In this focused inquiry, students investigate the question Do monuments tell the whole story?Students engage in deep reading of primary source documents about the Battle of Steptoe Butte, which took place in 1858. Students will view the monument that was erected near the battle site. Then, they will read an account of the event as it was written in 1858 and then an account written in recent years. In small groups students will discuss the differences between the two accounts and analyze what voice/point of view is missing from the earlier source. Students will then revisit the monument and engage in a large group discussion. After they collect their evidence, students will write a well formed argument with a claim, evidence, and reason.
- Students will be able to read primary and secondary sources and gather information that helps them answer compelling and supporting questions.
- Using primary and secondary sources, students will compare and contrast accounts of a historical event.
- Students will develop a claim with evidence and reasoning to answer the compelling question.
- Source A: Monument to the Steptoe Battlefield, put up by the Esther Reed Chapter of the Daughters of the American Revolution, 1914.
- Source B: Excerpts from “The Late Indian Battle”, Puget Sound Herald, 6/11/1858, Page 2, Column 3
- Source C: Further Respecting Colonel Steptoe's Defeat", Pioneer and Democrat, 6/11/1858, Page 2, Column 6
- Source E: The Steptoe Defeat, 1858, Spokane Historical
- Source F: Spokane Tribe 1858 Battles: Steptoe, Four Lakes and Fire on the Plains https://www.youtube.com/watch?v=-uN2juBAKlc&t=377s (beginning to approx. 12:10)
- SSS1.6-8.1 Analyze positions and evidence supporting an issue or an event.
- SSS3.6-8.1 Engage in discussion, analyzing multiple viewpoints on public issues.
- H1.6-8.4 Analyze a major historical event and how it is represented on timelines from different cultural perspectives, including those of indigenous people.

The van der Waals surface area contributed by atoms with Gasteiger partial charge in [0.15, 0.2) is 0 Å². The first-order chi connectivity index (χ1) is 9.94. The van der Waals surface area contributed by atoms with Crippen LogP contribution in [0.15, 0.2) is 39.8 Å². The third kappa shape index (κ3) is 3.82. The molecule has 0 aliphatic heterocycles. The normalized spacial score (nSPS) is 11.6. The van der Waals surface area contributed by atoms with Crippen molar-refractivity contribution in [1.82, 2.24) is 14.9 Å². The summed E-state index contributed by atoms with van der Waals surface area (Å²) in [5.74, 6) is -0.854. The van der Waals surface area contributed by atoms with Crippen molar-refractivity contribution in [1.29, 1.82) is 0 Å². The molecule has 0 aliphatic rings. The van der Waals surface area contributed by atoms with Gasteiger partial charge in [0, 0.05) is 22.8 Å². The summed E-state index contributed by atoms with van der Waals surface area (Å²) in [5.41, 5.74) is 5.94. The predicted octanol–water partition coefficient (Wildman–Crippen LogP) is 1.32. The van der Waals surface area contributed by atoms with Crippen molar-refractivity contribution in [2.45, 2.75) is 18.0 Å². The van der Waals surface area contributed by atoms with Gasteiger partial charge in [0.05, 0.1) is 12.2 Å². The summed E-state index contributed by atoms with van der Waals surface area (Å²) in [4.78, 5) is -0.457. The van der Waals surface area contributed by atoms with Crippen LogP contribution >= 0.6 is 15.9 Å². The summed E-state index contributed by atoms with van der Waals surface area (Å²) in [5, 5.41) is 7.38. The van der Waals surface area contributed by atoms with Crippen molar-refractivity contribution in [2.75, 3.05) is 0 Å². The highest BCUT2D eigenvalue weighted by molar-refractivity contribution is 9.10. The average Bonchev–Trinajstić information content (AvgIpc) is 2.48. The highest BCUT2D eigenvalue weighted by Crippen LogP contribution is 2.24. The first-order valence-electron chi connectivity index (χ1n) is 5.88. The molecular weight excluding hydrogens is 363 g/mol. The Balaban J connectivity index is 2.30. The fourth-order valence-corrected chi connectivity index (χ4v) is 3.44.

- H2.6-8.2 Explain and analyze how individuals and movements have shaped Washington state history since statehood.
Compelling Question: Do monuments tell “the whole story?”
Staging the Question:
Ask students: What monuments have you seen? For what purpose were they erected, do you think? Are they erected to honor individuals, groups, or ideas? Do monuments tell the whole story?
Supporting Question: How do we work as historians to review many sources in order to get a larger understanding of events in the past?
Formative Performance Task:
Individually or in pairs, students will work with each source and answer sourcing questions provided. Then, students will read each text with the compelling question in mind and gather details about the account in each source.
Argument: Using details from the featured sources, craft an argument that answers the compelling question. Students should have a claim, evidence from sources and reasoning that provides an analysis of evidence connected to their claim.
Taking Informed Action:
Students can create a new monument to commemorate the Battle of 1858. Students can contact the Spokane Tribe of Indians to communicate their ideas and designs.